How Thai Should Vote in the Next Election
If you had asked me this question a few years ago, I would have probably told you “To be able”. This does not mean I do not think being good is important. In fact, it is very. I will not go as far as the once Chinese Premier–TENG Seo-Ping and his all time famous saying that “It does not at all matter whether the cat is black or white as long as it catches mice.” Well, this is a half correct statement or at least an incomplete statement. It may be true that it is good if the cat catches the mouse. But if the cat is stealing food and harming other pets at the same time, I am sure we can not tolerate these behaviors even it catches mouse.
So, what do we do when it comes to making a choice to select a leader, especially a public figure? How would you cast your vote for contenders vying a public office post, an able person or a good person?
I remember some 20 years ago in a Bangkok Governor’s election, Jam-long Srimuang was being elected with land-slide victory sweeping more than 80 % of the votes. Jam-long, wearing a Thai Mor-Hom (An all season Thai style garment worn by poor Thai-farmers) most of the time during his campaign days is a down to earth retired lieutenant general. He is also a devoted Buddhist, vegetarian, and kind hearted person. But despite his popularity with the voters, he had more of the downs than the ups during his 5 years administration. Naturally, he performed poorly in his race for the second term Governorship. Bangkokians perceived him as a “Mr. Good at miss-management”. When his term ended, he left over with a huge sum of surplus budget
In the 1990s, after the Thai economy bubbles broke,
You may be thinking of Jimmy Carter. Would you impeach him like you did to Nixon? But, again, would you vote him for a second term. The answer is obvious.
Our last Prime Minister, now on the run from a Court subpoena of many corruption cases, is indeed a charismatic genius. No one I know of would say he is not bright and extremely brilliant. He came to office with a declared wealth of some US$ 35 billions 8 years ago. He has now asset of well over US$ 220 billions being put on hold pending court judgment. This does not include cash he put in to buying one of the best European football team valued at US$ 35 billions. No one knows how much more he has hidden.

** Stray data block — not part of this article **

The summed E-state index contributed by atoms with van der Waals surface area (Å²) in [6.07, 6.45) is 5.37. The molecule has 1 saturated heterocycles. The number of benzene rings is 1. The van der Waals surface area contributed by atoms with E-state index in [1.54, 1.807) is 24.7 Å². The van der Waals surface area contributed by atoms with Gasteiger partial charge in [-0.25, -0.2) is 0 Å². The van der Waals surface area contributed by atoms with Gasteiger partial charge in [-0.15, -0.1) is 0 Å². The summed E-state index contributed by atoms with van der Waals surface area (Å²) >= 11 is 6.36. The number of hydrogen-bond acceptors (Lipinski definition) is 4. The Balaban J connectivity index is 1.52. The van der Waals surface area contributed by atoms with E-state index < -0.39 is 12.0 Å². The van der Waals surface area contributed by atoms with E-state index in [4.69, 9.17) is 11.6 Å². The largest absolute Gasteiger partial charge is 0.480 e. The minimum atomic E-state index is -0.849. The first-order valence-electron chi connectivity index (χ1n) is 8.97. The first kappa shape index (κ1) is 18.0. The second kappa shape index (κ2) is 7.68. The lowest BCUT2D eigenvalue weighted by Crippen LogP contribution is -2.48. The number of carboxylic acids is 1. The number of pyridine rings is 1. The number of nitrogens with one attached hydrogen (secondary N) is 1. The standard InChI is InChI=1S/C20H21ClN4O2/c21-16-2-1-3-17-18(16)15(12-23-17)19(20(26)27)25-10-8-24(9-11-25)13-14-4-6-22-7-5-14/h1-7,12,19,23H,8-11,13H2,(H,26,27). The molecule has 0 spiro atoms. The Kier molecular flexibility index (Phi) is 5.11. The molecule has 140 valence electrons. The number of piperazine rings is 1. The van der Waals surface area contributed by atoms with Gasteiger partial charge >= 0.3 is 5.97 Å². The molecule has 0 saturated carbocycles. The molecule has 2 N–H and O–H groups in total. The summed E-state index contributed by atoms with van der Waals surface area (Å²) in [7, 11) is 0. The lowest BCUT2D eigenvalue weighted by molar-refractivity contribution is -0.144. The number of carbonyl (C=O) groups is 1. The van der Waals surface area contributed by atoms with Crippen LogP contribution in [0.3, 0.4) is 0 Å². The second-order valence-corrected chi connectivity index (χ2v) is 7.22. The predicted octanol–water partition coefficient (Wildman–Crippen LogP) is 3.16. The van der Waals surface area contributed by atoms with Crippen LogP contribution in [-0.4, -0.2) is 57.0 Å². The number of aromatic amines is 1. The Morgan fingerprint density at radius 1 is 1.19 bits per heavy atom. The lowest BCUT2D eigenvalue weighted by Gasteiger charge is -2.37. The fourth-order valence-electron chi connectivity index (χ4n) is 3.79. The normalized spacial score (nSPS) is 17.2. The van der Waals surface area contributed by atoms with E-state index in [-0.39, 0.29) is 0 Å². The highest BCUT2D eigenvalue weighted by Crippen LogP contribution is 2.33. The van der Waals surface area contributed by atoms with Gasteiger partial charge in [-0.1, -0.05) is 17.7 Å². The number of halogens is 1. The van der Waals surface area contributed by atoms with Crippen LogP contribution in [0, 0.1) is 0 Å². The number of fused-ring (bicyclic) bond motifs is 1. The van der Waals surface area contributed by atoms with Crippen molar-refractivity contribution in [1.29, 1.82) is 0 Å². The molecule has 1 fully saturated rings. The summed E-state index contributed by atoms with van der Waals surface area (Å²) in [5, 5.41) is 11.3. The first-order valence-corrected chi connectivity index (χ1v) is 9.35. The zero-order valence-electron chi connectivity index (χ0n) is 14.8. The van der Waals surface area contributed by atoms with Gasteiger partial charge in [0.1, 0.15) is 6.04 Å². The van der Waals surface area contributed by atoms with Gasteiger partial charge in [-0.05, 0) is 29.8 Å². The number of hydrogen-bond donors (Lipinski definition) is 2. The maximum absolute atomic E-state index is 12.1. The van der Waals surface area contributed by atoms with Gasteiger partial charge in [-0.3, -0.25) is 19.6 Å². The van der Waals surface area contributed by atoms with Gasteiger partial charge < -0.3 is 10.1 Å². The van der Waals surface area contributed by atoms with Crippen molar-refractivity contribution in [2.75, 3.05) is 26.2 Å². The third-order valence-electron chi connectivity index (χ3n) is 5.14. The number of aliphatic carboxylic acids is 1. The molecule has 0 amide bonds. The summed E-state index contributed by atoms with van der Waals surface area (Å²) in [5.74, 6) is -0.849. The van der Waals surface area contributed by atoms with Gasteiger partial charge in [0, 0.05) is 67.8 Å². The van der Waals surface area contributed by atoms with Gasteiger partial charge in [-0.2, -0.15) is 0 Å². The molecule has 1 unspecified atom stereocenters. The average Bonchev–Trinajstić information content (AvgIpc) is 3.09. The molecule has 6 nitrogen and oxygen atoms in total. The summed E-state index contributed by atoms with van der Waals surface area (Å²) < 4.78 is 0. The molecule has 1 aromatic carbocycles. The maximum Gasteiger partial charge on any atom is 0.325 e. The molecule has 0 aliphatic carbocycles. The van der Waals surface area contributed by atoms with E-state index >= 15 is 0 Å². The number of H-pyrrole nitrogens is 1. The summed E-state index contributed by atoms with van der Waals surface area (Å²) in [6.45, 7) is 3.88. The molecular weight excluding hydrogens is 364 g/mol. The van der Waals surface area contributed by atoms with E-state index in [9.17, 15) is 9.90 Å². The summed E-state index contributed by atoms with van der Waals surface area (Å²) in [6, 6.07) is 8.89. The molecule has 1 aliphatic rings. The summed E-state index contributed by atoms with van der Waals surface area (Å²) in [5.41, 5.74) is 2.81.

But, we are not here to discuss matters of wealth or corruption. The point is, while every one is praising his ability, each would also question his integrity and ethics. Ironically, many people would still vouch to vote for him. My accountant, Wasana, and her whole family of 6 would do just that. This reminds me of Bill Clinton. Would you still vote for his 2nd Presidential run with all those ethical issues we read in the press? Well, did you vote for him?
Since I was eligible to vote in 1970, I have heard no other essence but “being good” as a qualified attribute to run for a public office in
I am fully aware that the two do not often go hand in hand or side by side. And more often we tend to see a good person with poor ability and vice versa. An able person usually is not sensitive to ethical issue. His goal is more to achievement and success than caring and loving. The argument is that ‘One can not have both sides of the coin. Some see it differently; they see “Being Good equals Being able”. When they choose a good person, they presume the person is able too. But is this logical? Is it really so reality? These may be reasons why Thai would always look for a “good” candidate to the detrimental of “ability”.
But I urge Thai to change, in time of the approaching December 2007 election, and to look for the other side of the coin of an able Prime-Minister besides being good. For we will have only a “good” person if we look for only the good quality, but when we search for both sides of the coin – the “good” and the “able” will have a whole coin.